How many of our nation's 7.4 million mortgage deadbeats are defaulting just for the chance to take a dream vacation?
Edward Harrison at Naked Capitalism probes the question of why savings rates are dropping at the same time mortgage defaults are either finishing or still in the middle of a historic increase. His tentative conclusion: "[P]eople are defaulting and that is boosting spending."
This issue, I think, falls into the category of unknowable unknowns. The differences in scale and data collection points make it unlikely we'll get a final answer to the question of whether strategic defaults (mortgage deadbeating by people who still have the means to pay) are actually juicing retail sales at this point in history.
But Harrison's anecdotal evidence is pretty entertaining. Naturally, these anecdotes come mainly in the form of readers complaining about what pieces of human waste their relatives and/or in-laws are, and the overriding theme is that all these people are not just skipping out on their debts but either A) still living in the house as banks fail to foreclose, or B) using their newly disposable income to take vacations, or C) both A and B. To add to the anecdotes: I have at least two acquaintances in category C. (Though I rarely have a good word for my own family, nobody I am related to by blood or marriage is currently deadbeating on a mortgage.)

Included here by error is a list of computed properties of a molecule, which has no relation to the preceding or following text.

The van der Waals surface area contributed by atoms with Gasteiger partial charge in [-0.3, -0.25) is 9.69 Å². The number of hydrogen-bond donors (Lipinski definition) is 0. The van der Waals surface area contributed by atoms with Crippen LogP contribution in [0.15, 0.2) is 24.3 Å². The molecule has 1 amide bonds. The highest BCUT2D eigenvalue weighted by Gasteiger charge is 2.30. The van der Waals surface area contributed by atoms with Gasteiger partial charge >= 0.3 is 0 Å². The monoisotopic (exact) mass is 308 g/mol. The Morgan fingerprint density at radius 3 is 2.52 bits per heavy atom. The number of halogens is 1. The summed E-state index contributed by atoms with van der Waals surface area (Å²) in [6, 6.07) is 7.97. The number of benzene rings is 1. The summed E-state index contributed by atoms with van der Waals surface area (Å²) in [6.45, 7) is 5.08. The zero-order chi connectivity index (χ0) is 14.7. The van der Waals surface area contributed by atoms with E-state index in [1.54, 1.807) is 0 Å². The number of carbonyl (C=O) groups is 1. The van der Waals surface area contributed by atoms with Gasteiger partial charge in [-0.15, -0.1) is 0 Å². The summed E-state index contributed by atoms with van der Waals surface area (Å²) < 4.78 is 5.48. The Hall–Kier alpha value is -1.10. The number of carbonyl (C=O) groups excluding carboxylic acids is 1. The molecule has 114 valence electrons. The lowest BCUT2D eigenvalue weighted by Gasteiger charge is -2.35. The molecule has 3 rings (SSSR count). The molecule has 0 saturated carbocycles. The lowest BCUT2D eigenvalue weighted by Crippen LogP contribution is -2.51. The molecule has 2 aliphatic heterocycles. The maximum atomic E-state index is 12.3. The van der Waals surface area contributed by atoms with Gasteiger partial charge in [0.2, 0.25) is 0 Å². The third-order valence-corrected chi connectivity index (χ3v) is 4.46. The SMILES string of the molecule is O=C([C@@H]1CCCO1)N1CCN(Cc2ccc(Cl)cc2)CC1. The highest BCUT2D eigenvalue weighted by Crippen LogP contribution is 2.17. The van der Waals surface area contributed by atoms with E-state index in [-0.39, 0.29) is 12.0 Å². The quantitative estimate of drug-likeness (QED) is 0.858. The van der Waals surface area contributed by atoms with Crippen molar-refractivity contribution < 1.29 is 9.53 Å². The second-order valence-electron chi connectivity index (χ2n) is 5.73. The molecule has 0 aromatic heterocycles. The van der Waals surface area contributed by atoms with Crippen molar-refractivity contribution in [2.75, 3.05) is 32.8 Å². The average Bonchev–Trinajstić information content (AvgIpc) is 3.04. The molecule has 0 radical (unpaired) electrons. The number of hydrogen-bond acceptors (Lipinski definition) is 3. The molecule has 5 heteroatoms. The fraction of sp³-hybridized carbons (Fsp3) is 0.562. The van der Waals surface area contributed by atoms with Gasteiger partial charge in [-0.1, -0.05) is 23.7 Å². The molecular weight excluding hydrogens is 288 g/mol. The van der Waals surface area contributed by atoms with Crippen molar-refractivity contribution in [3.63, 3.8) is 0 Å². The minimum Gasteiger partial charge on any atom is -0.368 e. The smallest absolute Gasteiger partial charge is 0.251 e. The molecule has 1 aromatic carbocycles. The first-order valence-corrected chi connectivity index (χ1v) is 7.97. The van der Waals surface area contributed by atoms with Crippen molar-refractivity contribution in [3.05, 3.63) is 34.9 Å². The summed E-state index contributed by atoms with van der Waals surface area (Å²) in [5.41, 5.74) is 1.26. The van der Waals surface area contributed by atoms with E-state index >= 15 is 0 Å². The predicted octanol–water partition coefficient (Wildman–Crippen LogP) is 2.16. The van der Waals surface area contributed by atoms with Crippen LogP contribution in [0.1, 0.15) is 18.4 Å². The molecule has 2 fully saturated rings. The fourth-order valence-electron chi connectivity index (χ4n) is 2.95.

Harrison lays out the temptation:
Basically, someone strategically defaults because one finds oneself in a situation in which repayment no longer makes financial sense. For example, you buy a house for $400,000, $40,000 in cash and $360,000 as a mortgage. The value drops to $300,000, so you are now 20% underwater and rentals are half the price of your mortgage payment. Meanwhile your repayments are 60% of income and you and your spouse have two children to take care of.
As always when I've read any of these hard-luck scenarios over the past few years, my only response is: I should be so lucky. I can't even default because I'm above water and my remaining principal is much less than the bank (or I) could get for the property.
And yet I know exactly the feeling of wanting to dump the property and take a vacation. I keep thinking I should just accept that whenever I sell is when the real estate bottom will be, take the change, lease an RV, and drive these United States like Albert Brooks. But then, to do that you need a nest egg: